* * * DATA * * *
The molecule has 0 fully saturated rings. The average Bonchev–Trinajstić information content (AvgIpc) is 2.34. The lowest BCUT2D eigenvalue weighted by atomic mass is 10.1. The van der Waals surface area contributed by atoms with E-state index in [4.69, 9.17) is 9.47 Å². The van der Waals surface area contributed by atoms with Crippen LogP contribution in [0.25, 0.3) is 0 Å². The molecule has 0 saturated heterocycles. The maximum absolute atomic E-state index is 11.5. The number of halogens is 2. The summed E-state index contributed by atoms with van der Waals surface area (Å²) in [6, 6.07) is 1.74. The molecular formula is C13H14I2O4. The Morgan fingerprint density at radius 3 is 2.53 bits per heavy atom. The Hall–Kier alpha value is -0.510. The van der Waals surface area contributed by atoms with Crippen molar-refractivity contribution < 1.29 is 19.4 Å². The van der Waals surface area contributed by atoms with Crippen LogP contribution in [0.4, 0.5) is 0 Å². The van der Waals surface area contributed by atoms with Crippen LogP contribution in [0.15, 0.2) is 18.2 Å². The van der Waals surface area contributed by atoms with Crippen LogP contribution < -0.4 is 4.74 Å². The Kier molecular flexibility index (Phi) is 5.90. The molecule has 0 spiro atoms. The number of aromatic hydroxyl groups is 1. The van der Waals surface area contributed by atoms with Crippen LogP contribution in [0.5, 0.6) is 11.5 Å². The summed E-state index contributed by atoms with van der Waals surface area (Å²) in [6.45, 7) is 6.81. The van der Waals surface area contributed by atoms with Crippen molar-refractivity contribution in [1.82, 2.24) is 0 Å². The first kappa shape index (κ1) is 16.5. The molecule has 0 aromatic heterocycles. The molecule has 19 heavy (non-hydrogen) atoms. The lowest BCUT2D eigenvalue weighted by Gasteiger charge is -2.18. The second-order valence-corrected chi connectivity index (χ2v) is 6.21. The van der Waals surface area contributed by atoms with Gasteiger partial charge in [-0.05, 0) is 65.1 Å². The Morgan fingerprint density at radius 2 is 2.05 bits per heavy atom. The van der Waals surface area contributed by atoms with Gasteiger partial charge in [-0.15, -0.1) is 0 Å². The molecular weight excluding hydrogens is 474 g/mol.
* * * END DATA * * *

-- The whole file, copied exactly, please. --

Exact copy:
The molecule has 0 fully saturated rings. The average Bonchev–Trinajstić information content (AvgIpc) is 2.34. The lowest BCUT2D eigenvalue weighted by atomic mass is 10.1. The van der Waals surface area contributed by atoms with E-state index in [4.69, 9.17) is 9.47 Å². The van der Waals surface area contributed by atoms with Crippen LogP contribution in [0.25, 0.3) is 0 Å². The molecule has 0 saturated heterocycles. The maximum absolute atomic E-state index is 11.5. The number of halogens is 2. The summed E-state index contributed by atoms with van der Waals surface area (Å²) in [6, 6.07) is 1.74. The molecular formula is C13H14I2O4. The Morgan fingerprint density at radius 3 is 2.53 bits per heavy atom. The Hall–Kier alpha value is -0.510. The van der Waals surface area contributed by atoms with Crippen molar-refractivity contribution < 1.29 is 19.4 Å². The van der Waals surface area contributed by atoms with Crippen LogP contribution in [0.4, 0.5) is 0 Å². The van der Waals surface area contributed by atoms with Crippen LogP contribution in [0.15, 0.2) is 18.2 Å². The van der Waals surface area contributed by atoms with Crippen LogP contribution < -0.4 is 4.74 Å². The Kier molecular flexibility index (Phi) is 5.90. The molecule has 0 spiro atoms. The number of aromatic hydroxyl groups is 1. The van der Waals surface area contributed by atoms with Crippen LogP contribution in [0.5, 0.6) is 11.5 Å². The summed E-state index contributed by atoms with van der Waals surface area (Å²) in [6.45, 7) is 6.81. The van der Waals surface area contributed by atoms with Crippen molar-refractivity contribution in [1.82, 2.24) is 0 Å². The first kappa shape index (κ1) is 16.5. The molecule has 0 aromatic heterocycles. The molecule has 19 heavy (non-hydrogen) atoms. The lowest BCUT2D eigenvalue weighted by Gasteiger charge is -2.18. The second-order valence-corrected chi connectivity index (χ2v) is 6.21. The van der Waals surface area contributed by atoms with Gasteiger partial charge in [-0.05, 0) is 65.1 Å². The Morgan fingerprint density at radius 2 is 2.05 bits per heavy atom. The van der Waals surface area contributed by atoms with Gasteiger partial charge in [-0.15, -0.1) is 0 Å². The molecular weight excluding hydrogens is 474 g/mol.